Bollard's more conservative estimate is 38 hen-years per dollar, if you include other expenditures on farm animal welfare. I think we need to do include those because we didn't know in advance which efforts would be effective, and probably there will be some regression to the mean.
If you're thinking of this as an offset (instead of just directly comparing it to other charitable expenditures) then you need to credit other inputs - especially, the time of the people working at these places. Labor captures about 60% of national income. People working at a charity are often taking a substantial pay cut relative to what they could get on the market, so let's say they capture 30% of the value. That means that for every \$1 paid to employees of a leanly run nonprofit, the measured economic opportunity cost is a bit over \$3 worth of GDP.
Then there are the volunteers and people mobilized by CiWF. If we assume that each staff hour corresponds to about a similarly valuable commitment of volunteer hours (I genuinely have no idea if this is way too high or way too low) then each \$1 spent on salary has an opportunity cost of about \$6.
About half of CIWF-US's expenses are salaries. Let's assume that this is true for their overall organization. Then for each dollar, \$0.50 goes to salaries, with an economic opportunity cost of \$3. The other \$0.50 goes to other expenses, which we'll assume are rents, supplies, etc., all purchased at market rate from for-profit businesses capturing a normal return on capital and labor, so let's say the true opportunity cost is \$0.50. Thus, donating \$1 to CiWF actually costs \$3.50 in economic value, so you should only get credited for about 38 / 3.5 = 11 hen-years per dollar.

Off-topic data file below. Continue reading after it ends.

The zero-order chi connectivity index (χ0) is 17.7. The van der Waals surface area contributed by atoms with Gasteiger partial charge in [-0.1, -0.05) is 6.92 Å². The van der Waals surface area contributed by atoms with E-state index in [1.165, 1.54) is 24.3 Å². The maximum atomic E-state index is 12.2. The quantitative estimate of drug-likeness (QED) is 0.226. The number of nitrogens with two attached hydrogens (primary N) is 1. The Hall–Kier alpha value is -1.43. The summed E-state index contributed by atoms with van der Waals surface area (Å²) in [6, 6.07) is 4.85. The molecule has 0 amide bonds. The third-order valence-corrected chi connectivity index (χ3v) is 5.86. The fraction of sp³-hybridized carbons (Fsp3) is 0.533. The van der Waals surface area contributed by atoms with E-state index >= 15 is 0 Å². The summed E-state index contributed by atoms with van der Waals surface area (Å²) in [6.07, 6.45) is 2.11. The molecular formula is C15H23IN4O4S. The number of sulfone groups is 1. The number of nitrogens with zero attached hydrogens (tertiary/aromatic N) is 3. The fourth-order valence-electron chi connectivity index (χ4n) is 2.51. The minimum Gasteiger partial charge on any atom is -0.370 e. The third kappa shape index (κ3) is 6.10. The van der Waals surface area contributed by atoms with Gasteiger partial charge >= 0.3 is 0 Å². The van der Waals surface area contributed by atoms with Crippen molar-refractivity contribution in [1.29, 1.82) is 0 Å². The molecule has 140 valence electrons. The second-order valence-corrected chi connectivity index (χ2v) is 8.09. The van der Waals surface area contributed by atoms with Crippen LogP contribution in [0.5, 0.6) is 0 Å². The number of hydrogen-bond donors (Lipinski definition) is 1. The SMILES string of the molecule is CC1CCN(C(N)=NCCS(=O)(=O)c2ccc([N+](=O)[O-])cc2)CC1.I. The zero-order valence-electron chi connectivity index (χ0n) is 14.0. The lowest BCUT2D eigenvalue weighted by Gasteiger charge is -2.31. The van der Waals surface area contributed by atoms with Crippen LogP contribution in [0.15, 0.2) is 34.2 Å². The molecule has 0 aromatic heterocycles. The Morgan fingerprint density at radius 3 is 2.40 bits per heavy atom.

That's still a pretty high number. But how does the suffering alleviated here compare with the suffering inflicted by a year of eating factory farmed animal products? Let's say that about a third of the net suffering laying hens do comes from the cages themselves.
It seems like the vast majority of farmed animal suffering measured in animal-days (not adjusting for brain size) comes from poultry and eggs, since chickens are so small - and most slaughters will be attributable to such animals too, for similar reasons. But maybe broiler chickens suffer more than ordinary chickens. I can imagine being indifferent to spending ten days as a caged laying hen and a day as a broiler chicken (though I suspect the true ratio is smaller). So, on that model, a dollar alleviates suffering equivalent to about a third of a year of a broiler chicken's life.
If you're eating about a kg per day of meat, and about half of it is chicken, you're responsible for about 13 days' worth of broiler chicken suffering per day (assuming away elasticity considerations in the long run), i.e. 13 years' worth of broiler chicken suffering per year, so you'd need to give 13 * \$3 = \$39 per year to offset that diet. If you're not eating much chicken, it would take much less.